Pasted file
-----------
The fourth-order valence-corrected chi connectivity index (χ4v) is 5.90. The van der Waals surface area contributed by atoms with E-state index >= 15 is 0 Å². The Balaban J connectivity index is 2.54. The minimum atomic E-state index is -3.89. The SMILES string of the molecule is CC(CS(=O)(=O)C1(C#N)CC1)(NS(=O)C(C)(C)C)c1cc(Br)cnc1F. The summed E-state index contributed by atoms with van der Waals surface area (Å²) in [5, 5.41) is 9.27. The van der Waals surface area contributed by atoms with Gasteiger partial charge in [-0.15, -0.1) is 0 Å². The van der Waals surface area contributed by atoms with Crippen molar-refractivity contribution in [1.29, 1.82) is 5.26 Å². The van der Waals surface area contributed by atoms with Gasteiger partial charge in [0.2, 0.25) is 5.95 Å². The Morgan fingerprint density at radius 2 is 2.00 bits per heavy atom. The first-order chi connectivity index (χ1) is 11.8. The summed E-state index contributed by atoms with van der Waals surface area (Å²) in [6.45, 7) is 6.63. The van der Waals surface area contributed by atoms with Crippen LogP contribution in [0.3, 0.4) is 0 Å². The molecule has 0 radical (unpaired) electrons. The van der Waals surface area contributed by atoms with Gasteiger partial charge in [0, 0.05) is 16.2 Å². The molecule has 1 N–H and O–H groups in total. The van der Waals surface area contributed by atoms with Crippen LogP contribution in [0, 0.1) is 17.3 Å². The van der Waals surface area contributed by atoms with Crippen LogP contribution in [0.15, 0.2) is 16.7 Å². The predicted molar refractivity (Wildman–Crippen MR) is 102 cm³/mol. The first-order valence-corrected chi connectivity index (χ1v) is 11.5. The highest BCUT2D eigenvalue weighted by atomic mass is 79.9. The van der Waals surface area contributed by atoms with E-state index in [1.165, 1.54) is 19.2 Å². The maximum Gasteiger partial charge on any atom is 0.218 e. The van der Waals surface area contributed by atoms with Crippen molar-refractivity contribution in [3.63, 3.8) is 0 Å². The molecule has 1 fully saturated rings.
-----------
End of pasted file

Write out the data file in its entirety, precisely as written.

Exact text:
The fourth-order valence-corrected chi connectivity index (χ4v) is 5.90. The van der Waals surface area contributed by atoms with E-state index >= 15 is 0 Å². The Balaban J connectivity index is 2.54. The minimum atomic E-state index is -3.89. The SMILES string of the molecule is CC(CS(=O)(=O)C1(C#N)CC1)(NS(=O)C(C)(C)C)c1cc(Br)cnc1F. The summed E-state index contributed by atoms with van der Waals surface area (Å²) in [5, 5.41) is 9.27. The van der Waals surface area contributed by atoms with Gasteiger partial charge in [-0.15, -0.1) is 0 Å². The van der Waals surface area contributed by atoms with Crippen molar-refractivity contribution in [1.29, 1.82) is 5.26 Å². The van der Waals surface area contributed by atoms with Gasteiger partial charge in [0.2, 0.25) is 5.95 Å². The Morgan fingerprint density at radius 2 is 2.00 bits per heavy atom. The first-order chi connectivity index (χ1) is 11.8. The summed E-state index contributed by atoms with van der Waals surface area (Å²) in [6.45, 7) is 6.63. The van der Waals surface area contributed by atoms with Crippen LogP contribution in [0.3, 0.4) is 0 Å². The molecule has 0 radical (unpaired) electrons. The van der Waals surface area contributed by atoms with Gasteiger partial charge in [0, 0.05) is 16.2 Å². The molecule has 1 N–H and O–H groups in total. The van der Waals surface area contributed by atoms with Crippen LogP contribution in [0, 0.1) is 17.3 Å². The van der Waals surface area contributed by atoms with Crippen LogP contribution in [0.15, 0.2) is 16.7 Å². The predicted molar refractivity (Wildman–Crippen MR) is 102 cm³/mol. The first-order valence-corrected chi connectivity index (χ1v) is 11.5. The highest BCUT2D eigenvalue weighted by atomic mass is 79.9. The van der Waals surface area contributed by atoms with E-state index in [1.165, 1.54) is 19.2 Å². The maximum Gasteiger partial charge on any atom is 0.218 e. The van der Waals surface area contributed by atoms with Crippen molar-refractivity contribution in [3.63, 3.8) is 0 Å². The molecule has 1 fully saturated rings.